Succession planning in HR means any critical position should not be left vacant for a long period of time. Also, HR should ensure that the employee serving in the company is apt for the role and properly fulfilling his/her duties. Whether he/she has the potential to perform the tasks well and possess the knowledge and skills required for the job. Knowing who is in the line to fill the vacant position and mentoring the existing employee to become your company’s next generation can be the case as well. As per SHRM survey there were only 21% of companies who had a formal succession planning in place. Whereas, 24% had an informal plan or none. In our blog, we will discuss the meaning, importance, and best practices required for effective succession planning for your organization.
Succession planning in HR is the method of selecting and developing key talent within the organization to ensure the continuity of critical roles. Succession planning is all about identifying top performers and potential employees in the company who hold leadership qualities and who can be mentored and guided in a way that they go to top-level roles in the future.
Employees get promoted, move to other companies, and retire. It is a usual process. That’s where there is a need to have a solid succession plan in place to ensure positions are filled by people who well deserve to stay in the company and who have potential.
Successful succession planning is significant for a company because it helps grow your existing talent, boost employee engagement, save money on hiring external employees, and spend a lot on their salary. A planned succession strategy along with employee retention strategy has a structured approach and helps to prepare a new generation of leaders who are nowhere else but in the company itself, working to steer the organization forward.
A succession plan reduces risk and disruption in case of an unexpected departure. Many companies do not take time to hire new leaders, so they are tossed in to figure it out as they go. In this situation, succession planning gives a chance to hire a high-performing employee who has a clear career path in their mind which can be helpful for an organization.
In an organization, there may be a couple of key positions or many. The chief staff officer should be deciding if hiring for the position is really necessary, whether the key role is critical to the success of the organization, and if the chosen person for this role suddenly leaves or is unavailable for the same then it may become a risk for the organization.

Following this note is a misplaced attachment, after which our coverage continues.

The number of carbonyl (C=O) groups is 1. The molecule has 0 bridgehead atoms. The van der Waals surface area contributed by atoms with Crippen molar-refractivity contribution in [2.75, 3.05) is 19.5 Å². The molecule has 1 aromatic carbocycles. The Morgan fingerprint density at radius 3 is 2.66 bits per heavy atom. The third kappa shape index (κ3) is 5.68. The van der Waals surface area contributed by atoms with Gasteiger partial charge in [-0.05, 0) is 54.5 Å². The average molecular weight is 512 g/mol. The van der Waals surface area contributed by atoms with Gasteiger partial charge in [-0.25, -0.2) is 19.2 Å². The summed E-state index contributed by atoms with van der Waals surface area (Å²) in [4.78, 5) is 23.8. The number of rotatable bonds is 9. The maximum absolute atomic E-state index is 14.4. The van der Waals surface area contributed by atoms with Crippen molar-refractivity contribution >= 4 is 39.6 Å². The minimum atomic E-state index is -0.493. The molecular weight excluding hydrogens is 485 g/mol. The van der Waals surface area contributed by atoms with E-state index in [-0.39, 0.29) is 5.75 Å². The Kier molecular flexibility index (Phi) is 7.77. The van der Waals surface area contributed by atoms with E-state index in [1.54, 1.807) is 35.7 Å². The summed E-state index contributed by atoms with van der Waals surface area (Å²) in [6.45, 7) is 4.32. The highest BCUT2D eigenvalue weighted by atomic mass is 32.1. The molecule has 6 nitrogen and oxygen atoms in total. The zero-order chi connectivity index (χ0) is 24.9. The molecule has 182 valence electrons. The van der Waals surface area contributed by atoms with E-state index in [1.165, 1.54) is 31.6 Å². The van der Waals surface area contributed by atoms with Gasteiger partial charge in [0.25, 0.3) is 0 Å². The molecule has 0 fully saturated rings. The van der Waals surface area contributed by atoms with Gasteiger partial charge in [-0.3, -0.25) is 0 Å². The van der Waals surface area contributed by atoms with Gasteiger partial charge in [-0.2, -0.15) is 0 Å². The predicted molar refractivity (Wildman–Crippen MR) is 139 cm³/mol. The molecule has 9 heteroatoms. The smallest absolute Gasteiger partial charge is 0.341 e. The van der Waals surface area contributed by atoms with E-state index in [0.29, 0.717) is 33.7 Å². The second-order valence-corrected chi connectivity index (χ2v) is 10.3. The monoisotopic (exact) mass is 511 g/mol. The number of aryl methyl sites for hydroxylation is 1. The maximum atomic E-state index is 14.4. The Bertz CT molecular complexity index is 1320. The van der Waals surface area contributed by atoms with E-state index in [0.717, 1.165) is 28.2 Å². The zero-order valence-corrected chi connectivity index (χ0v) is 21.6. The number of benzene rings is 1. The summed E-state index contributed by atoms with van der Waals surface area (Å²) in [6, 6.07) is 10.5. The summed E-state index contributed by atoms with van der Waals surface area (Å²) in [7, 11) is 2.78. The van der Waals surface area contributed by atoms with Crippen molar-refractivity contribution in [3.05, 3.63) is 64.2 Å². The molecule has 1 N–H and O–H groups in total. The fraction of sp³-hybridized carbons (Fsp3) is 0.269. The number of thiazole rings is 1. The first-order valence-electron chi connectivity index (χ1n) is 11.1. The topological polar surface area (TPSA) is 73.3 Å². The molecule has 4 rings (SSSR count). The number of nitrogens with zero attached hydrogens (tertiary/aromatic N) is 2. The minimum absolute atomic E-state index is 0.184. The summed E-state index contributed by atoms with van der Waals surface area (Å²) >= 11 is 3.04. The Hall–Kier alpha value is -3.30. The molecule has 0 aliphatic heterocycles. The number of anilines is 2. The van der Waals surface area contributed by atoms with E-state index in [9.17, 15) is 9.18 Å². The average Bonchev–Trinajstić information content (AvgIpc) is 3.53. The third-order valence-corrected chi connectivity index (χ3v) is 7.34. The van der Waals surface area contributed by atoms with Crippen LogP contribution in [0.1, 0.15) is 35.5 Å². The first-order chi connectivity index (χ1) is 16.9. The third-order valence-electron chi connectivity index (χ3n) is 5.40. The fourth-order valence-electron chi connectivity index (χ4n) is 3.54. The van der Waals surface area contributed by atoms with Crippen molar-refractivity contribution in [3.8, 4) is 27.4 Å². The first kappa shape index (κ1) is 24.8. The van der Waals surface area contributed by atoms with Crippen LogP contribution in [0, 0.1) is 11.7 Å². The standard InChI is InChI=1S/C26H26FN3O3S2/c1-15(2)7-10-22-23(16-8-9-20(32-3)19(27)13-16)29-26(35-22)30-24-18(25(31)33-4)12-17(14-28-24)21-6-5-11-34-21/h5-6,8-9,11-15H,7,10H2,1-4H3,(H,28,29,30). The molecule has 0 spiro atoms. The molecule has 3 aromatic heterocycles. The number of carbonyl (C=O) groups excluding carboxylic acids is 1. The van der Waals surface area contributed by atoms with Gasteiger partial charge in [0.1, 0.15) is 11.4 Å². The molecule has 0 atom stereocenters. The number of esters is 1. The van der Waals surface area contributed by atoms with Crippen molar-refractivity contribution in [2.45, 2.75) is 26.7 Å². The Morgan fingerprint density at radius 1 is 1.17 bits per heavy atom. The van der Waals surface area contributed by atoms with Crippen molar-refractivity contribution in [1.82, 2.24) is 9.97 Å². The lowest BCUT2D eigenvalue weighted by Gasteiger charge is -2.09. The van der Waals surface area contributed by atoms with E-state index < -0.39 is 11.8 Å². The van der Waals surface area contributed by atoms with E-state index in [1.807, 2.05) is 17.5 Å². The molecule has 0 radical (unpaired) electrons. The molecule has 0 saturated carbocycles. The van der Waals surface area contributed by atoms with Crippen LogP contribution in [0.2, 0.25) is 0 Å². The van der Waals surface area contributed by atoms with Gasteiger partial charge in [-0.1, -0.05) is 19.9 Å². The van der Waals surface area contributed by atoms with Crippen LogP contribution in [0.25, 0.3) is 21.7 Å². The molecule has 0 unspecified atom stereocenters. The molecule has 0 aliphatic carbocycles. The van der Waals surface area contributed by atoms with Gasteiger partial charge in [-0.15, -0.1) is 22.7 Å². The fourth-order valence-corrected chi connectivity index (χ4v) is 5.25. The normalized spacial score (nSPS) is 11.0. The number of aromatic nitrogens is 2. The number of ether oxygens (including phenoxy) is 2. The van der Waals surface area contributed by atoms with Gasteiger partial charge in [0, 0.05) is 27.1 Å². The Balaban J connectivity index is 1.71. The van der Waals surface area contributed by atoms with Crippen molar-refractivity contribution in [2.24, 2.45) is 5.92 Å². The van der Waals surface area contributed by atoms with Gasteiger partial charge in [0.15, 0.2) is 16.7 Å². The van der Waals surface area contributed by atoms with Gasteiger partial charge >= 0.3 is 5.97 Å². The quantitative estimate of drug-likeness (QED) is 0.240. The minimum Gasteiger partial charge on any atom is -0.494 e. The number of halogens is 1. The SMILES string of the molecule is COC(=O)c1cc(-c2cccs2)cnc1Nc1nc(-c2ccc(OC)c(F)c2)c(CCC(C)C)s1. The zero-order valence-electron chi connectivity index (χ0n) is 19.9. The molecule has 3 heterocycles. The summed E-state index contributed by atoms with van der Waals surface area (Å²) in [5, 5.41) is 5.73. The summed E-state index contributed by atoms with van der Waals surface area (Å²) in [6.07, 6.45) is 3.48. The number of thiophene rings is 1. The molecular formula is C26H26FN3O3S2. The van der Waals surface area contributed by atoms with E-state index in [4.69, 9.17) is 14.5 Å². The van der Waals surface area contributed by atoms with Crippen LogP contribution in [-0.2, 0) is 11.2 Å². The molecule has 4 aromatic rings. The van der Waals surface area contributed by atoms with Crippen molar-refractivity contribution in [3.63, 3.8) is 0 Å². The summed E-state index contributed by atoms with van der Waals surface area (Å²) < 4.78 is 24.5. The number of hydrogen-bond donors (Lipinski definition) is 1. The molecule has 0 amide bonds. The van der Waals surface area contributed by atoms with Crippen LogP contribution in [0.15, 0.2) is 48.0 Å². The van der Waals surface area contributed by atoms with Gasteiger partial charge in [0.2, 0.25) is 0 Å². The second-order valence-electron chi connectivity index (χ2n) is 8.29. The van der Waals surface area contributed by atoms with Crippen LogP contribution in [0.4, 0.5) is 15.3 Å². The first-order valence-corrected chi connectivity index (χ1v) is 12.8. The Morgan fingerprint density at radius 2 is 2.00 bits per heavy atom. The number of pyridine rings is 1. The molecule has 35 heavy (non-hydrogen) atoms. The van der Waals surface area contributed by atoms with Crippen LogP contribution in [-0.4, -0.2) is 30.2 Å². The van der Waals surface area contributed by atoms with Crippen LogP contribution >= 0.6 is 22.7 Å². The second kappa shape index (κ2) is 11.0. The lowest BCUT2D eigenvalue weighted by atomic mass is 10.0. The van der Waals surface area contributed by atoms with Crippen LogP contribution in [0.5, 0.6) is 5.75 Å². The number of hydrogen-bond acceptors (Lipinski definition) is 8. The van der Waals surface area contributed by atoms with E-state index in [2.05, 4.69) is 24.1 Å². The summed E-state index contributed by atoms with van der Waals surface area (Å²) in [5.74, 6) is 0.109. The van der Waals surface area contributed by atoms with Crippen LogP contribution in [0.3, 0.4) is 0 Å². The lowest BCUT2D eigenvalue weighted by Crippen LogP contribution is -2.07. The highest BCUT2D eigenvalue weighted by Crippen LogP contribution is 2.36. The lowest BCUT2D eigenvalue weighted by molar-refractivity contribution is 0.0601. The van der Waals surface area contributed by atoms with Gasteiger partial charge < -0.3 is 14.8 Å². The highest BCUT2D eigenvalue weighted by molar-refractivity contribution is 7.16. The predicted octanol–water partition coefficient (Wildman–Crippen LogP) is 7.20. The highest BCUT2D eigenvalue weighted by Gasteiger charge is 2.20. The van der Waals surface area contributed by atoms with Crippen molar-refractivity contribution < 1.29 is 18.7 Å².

This takes us to the next step. Most organizations focus on their senior managers or supervisors for the second level of succession management.
It requires the identification of a member within the company who is willing and able to take on the leadership challenges of the business. In some instances, companies may decide to hire an external executive to run the business. A well-defined onboarding process helps with succession planning within the organization. It’s a process of finding a new member among the existing employees as you make your own transition into what comes next.
An organization may have several employees who demonstrate the right knowledge and skills, and hold the potential to develop to a level of additional responsibility while being in the company. Then it is the company’s role to train those employees in a way that they become eligible to acquire the position of future leaders.
Every organization should determine which metrics work well in their unique context right from abstracting ideas like engaging employees to getting them ready for quantifiable objectives such as volume. of sales and revenue. The goal should be to have a broad view of the overall succession plan, with its costings, general effectiveness, and how it is going to impact the company’s future.
Analyzing existing workforce and cross-checking with them if they are ready to take on the new challenges gracefully.
Once you have handled the ripple effect of the sudden departure of employees from your organization, choose potential team members who can easily fit into their shoes. Along with that, ask yourself if you were to hire for X position internally, which employees could have been the strongest contender for the role. Would those candidates need training? And, if so, what type?